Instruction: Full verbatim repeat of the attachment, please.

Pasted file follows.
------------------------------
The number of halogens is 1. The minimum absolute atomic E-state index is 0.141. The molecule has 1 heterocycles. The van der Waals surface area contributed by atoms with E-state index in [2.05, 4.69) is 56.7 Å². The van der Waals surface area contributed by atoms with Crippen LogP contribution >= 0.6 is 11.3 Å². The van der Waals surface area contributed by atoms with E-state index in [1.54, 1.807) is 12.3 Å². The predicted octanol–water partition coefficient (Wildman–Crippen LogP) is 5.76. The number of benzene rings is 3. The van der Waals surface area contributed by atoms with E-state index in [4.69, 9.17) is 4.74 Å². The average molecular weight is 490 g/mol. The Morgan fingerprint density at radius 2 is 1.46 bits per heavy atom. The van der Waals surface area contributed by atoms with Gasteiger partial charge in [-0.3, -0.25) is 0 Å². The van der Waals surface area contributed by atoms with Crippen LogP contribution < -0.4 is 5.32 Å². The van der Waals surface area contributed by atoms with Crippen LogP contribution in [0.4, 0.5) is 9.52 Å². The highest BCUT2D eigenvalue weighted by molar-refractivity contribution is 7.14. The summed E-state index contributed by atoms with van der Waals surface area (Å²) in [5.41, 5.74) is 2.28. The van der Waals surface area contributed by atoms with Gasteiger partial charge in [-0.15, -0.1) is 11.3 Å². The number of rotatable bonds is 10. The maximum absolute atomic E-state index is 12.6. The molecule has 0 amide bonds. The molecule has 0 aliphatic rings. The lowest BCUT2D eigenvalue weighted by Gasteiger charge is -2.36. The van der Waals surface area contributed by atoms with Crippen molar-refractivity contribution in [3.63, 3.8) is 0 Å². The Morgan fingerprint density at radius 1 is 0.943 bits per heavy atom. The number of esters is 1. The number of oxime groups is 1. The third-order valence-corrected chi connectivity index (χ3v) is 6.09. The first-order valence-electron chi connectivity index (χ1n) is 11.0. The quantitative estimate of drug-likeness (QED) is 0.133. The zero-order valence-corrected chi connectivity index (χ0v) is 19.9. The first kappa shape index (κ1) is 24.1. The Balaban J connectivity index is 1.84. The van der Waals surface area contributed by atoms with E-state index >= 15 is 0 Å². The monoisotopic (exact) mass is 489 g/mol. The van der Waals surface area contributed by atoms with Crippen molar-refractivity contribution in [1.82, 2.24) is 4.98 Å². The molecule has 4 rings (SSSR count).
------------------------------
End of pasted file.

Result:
The number of halogens is 1. The minimum absolute atomic E-state index is 0.141. The molecule has 1 heterocycles. The van der Waals surface area contributed by atoms with E-state index in [2.05, 4.69) is 56.7 Å². The van der Waals surface area contributed by atoms with Crippen LogP contribution >= 0.6 is 11.3 Å². The van der Waals surface area contributed by atoms with E-state index in [1.54, 1.807) is 12.3 Å². The predicted octanol–water partition coefficient (Wildman–Crippen LogP) is 5.76. The number of benzene rings is 3. The van der Waals surface area contributed by atoms with E-state index in [4.69, 9.17) is 4.74 Å². The average molecular weight is 490 g/mol. The Morgan fingerprint density at radius 2 is 1.46 bits per heavy atom. The van der Waals surface area contributed by atoms with Gasteiger partial charge in [-0.3, -0.25) is 0 Å². The van der Waals surface area contributed by atoms with Crippen LogP contribution < -0.4 is 5.32 Å². The van der Waals surface area contributed by atoms with Crippen LogP contribution in [0.4, 0.5) is 9.52 Å². The highest BCUT2D eigenvalue weighted by molar-refractivity contribution is 7.14. The summed E-state index contributed by atoms with van der Waals surface area (Å²) in [5.41, 5.74) is 2.28. The van der Waals surface area contributed by atoms with Gasteiger partial charge in [-0.15, -0.1) is 11.3 Å². The number of rotatable bonds is 10. The maximum absolute atomic E-state index is 12.6. The molecule has 0 amide bonds. The molecule has 0 aliphatic rings. The lowest BCUT2D eigenvalue weighted by Gasteiger charge is -2.36. The van der Waals surface area contributed by atoms with Crippen molar-refractivity contribution in [3.63, 3.8) is 0 Å². The Morgan fingerprint density at radius 1 is 0.943 bits per heavy atom. The number of esters is 1. The number of oxime groups is 1. The third-order valence-corrected chi connectivity index (χ3v) is 6.09. The first-order valence-electron chi connectivity index (χ1n) is 11.0. The quantitative estimate of drug-likeness (QED) is 0.133. The zero-order valence-corrected chi connectivity index (χ0v) is 19.9. The first kappa shape index (κ1) is 24.1. The Balaban J connectivity index is 1.84. The van der Waals surface area contributed by atoms with E-state index >= 15 is 0 Å². The monoisotopic (exact) mass is 489 g/mol. The van der Waals surface area contributed by atoms with Crippen molar-refractivity contribution in [1.82, 2.24) is 4.98 Å². The molecule has 4 rings (SSSR count).